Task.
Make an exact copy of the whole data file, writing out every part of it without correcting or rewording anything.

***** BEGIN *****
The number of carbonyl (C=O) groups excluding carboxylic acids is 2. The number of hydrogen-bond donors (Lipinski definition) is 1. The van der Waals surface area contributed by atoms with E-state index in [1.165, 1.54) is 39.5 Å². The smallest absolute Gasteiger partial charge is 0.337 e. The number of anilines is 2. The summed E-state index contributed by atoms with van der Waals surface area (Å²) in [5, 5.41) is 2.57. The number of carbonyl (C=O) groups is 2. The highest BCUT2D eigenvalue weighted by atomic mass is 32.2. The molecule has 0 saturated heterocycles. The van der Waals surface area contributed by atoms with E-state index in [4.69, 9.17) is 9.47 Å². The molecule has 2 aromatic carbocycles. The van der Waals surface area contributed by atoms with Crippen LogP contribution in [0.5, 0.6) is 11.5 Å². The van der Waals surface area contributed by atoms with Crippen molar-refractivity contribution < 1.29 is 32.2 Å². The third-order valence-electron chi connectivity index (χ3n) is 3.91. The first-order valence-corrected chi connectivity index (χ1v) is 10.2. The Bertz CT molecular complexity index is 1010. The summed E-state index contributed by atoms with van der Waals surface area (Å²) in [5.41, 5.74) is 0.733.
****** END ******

The number of carbonyl (C=O) groups excluding carboxylic acids is 2. The number of hydrogen-bond donors (Lipinski definition) is 1. The van der Waals surface area contributed by atoms with E-state index in [1.165, 1.54) is 39.5 Å². The smallest absolute Gasteiger partial charge is 0.337 e. The number of anilines is 2. The summed E-state index contributed by atoms with van der Waals surface area (Å²) in [5, 5.41) is 2.57. The number of carbonyl (C=O) groups is 2. The highest BCUT2D eigenvalue weighted by atomic mass is 32.2. The molecule has 0 saturated heterocycles. The van der Waals surface area contributed by atoms with E-state index in [4.69, 9.17) is 9.47 Å². The molecule has 2 aromatic carbocycles. The van der Waals surface area contributed by atoms with Crippen LogP contribution in [0.5, 0.6) is 11.5 Å². The van der Waals surface area contributed by atoms with Crippen molar-refractivity contribution < 1.29 is 32.2 Å². The third-order valence-electron chi connectivity index (χ3n) is 3.91. The first-order valence-corrected chi connectivity index (χ1v) is 10.2. The Bertz CT molecular complexity index is 1010. The summed E-state index contributed by atoms with van der Waals surface area (Å²) in [5.41, 5.74) is 0.733.